Playwright Marie Glancy O'Shea is a writer and editor who has collaborated frequently with NSTC artistic director Ildiko Nemeth since 2008, serving as a script consultant and dramaturge in many productions. Most notably, she co-wrote "Mapping Mobius" (2010) and "Hypnotik: The Seer Will Doctor You Now" (2011) with Nemeth and Colm O’Shea, and was extensively involved in two of New Stage Theatre's U.S. premiere stage adaptations: Clarice Lispector’s "Near to the Wild Heart" (2019) and Nobel laureate Elfriede Jelinek’s "Rechnitz" (2018). She also worked closely with Nemeth on "Melody of Things," presented as on online workshop performance through Cafe La MaMa in June 2021. O'Shea has moderated numerous panels and talk backs in conjunction with NSTC performances. Her journalistic writing has appeared in various outlets, including Columbia Journalism Review, BUST and America.

"The Singing Sphere" is directed by Ildiko Nemeth. Lighting design is by Federico Restrepo. Original Music is by Muriel Louveau and Steven Wallace. Sound Creator/Designer is Shyamal Maitra. Poster Design is by Chris Sharp. Sound is operated by Attila Patkos.

The actors are: Lisa Giobbi, Gina Bonati, Tatyana Kot, Danielle Aziza, Michelle Best, Sam Flynn and Sonia Villani.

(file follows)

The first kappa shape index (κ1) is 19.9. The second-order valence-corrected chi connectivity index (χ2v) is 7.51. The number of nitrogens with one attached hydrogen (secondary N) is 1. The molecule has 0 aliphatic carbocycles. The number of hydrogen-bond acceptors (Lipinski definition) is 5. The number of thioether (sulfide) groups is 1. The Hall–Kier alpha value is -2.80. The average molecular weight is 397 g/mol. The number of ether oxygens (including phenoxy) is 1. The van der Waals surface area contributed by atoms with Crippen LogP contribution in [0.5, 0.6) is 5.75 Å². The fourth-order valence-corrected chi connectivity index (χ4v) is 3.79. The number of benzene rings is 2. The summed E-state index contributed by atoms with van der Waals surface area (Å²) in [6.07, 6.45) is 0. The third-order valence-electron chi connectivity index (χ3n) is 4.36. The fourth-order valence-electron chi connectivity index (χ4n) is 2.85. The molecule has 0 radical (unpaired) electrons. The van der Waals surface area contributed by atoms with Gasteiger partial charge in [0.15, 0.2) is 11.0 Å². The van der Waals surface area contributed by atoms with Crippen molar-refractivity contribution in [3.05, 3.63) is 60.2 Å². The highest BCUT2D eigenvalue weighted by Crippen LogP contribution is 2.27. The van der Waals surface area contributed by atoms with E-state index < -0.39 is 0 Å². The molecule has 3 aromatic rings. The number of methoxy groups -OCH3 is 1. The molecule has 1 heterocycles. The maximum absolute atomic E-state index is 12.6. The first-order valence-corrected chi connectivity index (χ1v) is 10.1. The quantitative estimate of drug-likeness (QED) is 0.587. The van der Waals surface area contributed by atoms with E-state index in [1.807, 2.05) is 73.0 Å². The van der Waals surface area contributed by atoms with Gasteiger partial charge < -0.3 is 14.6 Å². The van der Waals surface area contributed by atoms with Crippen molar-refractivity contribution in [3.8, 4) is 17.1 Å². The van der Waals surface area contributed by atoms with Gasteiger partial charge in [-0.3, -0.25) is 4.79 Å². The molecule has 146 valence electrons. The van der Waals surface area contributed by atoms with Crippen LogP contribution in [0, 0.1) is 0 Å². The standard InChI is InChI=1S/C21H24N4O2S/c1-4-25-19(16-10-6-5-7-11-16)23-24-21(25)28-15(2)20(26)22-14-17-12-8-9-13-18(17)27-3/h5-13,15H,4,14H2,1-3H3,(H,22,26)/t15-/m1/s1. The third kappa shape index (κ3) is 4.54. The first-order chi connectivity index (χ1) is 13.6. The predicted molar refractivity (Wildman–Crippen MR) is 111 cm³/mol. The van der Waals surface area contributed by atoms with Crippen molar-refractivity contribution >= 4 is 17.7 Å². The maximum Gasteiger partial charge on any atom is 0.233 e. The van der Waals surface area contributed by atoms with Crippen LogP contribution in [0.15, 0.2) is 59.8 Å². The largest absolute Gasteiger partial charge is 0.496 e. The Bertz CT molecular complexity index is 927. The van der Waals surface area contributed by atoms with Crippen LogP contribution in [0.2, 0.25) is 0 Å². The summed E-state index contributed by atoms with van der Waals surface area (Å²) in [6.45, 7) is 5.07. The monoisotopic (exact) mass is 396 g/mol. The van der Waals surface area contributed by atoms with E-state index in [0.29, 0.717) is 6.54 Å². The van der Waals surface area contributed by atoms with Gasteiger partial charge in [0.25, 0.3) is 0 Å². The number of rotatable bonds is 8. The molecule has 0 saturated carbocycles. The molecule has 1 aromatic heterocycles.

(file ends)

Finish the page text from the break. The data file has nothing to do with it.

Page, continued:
Ildiko Nemeth is the Founder and Artistic Director of the New Stage Theatre Company (NSTC) and director, producer, and visionary force behind all the company’s premieres. Originally from Budapest, Hungary, she founded NSTC in 2002 after graduating from the Actor’s Studio Drama School. Drawing from her Eastern European theater background, she premieres adaptations of foreign writers’ works in New York and creates original pieces. Nemeth’s works are distinguished by their bold visual style and juxtaposition of absurdist and physical humor with dark, difficult material. As a director she often refers to her projects as compositions, which reflects her multidisciplinary approach: all artistic elements, including text, music, movement, and spectacle, are fused into a unified work of art carrying a holistic message.